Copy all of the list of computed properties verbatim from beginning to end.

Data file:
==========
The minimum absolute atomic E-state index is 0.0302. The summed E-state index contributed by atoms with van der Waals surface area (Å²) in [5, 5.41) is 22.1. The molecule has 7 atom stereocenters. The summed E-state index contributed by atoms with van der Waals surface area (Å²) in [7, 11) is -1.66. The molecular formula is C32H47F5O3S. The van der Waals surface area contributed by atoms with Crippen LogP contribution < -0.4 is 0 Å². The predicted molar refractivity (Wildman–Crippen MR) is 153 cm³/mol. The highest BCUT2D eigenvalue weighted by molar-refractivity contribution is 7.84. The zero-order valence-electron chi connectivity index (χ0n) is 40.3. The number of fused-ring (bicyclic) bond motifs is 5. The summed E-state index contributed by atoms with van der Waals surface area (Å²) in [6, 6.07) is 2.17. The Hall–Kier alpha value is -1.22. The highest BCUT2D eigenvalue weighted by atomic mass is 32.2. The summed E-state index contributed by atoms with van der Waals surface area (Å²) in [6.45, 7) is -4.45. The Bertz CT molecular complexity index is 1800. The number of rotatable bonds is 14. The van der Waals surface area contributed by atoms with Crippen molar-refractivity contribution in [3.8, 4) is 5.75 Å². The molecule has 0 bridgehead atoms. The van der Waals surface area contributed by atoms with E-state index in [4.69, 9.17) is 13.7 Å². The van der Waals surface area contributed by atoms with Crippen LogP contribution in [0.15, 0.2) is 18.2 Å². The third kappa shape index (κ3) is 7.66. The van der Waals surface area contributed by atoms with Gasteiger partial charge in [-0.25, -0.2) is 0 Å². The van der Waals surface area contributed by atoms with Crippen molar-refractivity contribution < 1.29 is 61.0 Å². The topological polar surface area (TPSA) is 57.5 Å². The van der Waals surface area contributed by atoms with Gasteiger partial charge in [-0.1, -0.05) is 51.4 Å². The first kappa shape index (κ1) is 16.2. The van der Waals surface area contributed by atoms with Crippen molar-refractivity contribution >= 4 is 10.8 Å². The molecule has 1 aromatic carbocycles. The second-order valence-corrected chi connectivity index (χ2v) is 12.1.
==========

The minimum absolute atomic E-state index is 0.0302. The summed E-state index contributed by atoms with van der Waals surface area (Å²) in [5, 5.41) is 22.1. The molecule has 7 atom stereocenters. The summed E-state index contributed by atoms with van der Waals surface area (Å²) in [7, 11) is -1.66. The molecular formula is C32H47F5O3S. The van der Waals surface area contributed by atoms with Crippen LogP contribution < -0.4 is 0 Å². The predicted molar refractivity (Wildman–Crippen MR) is 153 cm³/mol. The highest BCUT2D eigenvalue weighted by molar-refractivity contribution is 7.84. The zero-order valence-electron chi connectivity index (χ0n) is 40.3. The number of fused-ring (bicyclic) bond motifs is 5. The summed E-state index contributed by atoms with van der Waals surface area (Å²) in [6, 6.07) is 2.17. The Hall–Kier alpha value is -1.22. The highest BCUT2D eigenvalue weighted by atomic mass is 32.2. The summed E-state index contributed by atoms with van der Waals surface area (Å²) in [6.45, 7) is -4.45. The Bertz CT molecular complexity index is 1800. The number of rotatable bonds is 14. The van der Waals surface area contributed by atoms with Crippen molar-refractivity contribution in [3.8, 4) is 5.75 Å². The molecule has 0 bridgehead atoms. The van der Waals surface area contributed by atoms with E-state index in [4.69, 9.17) is 13.7 Å². The van der Waals surface area contributed by atoms with Crippen LogP contribution in [0.15, 0.2) is 18.2 Å². The third kappa shape index (κ3) is 7.66. The van der Waals surface area contributed by atoms with Gasteiger partial charge in [-0.25, -0.2) is 0 Å². The van der Waals surface area contributed by atoms with Crippen molar-refractivity contribution < 1.29 is 61.0 Å². The topological polar surface area (TPSA) is 57.5 Å². The van der Waals surface area contributed by atoms with Gasteiger partial charge in [-0.1, -0.05) is 51.4 Å². The first kappa shape index (κ1) is 16.2. The van der Waals surface area contributed by atoms with Crippen molar-refractivity contribution >= 4 is 10.8 Å². The molecule has 1 aromatic carbocycles. The second-order valence-corrected chi connectivity index (χ2v) is 12.1.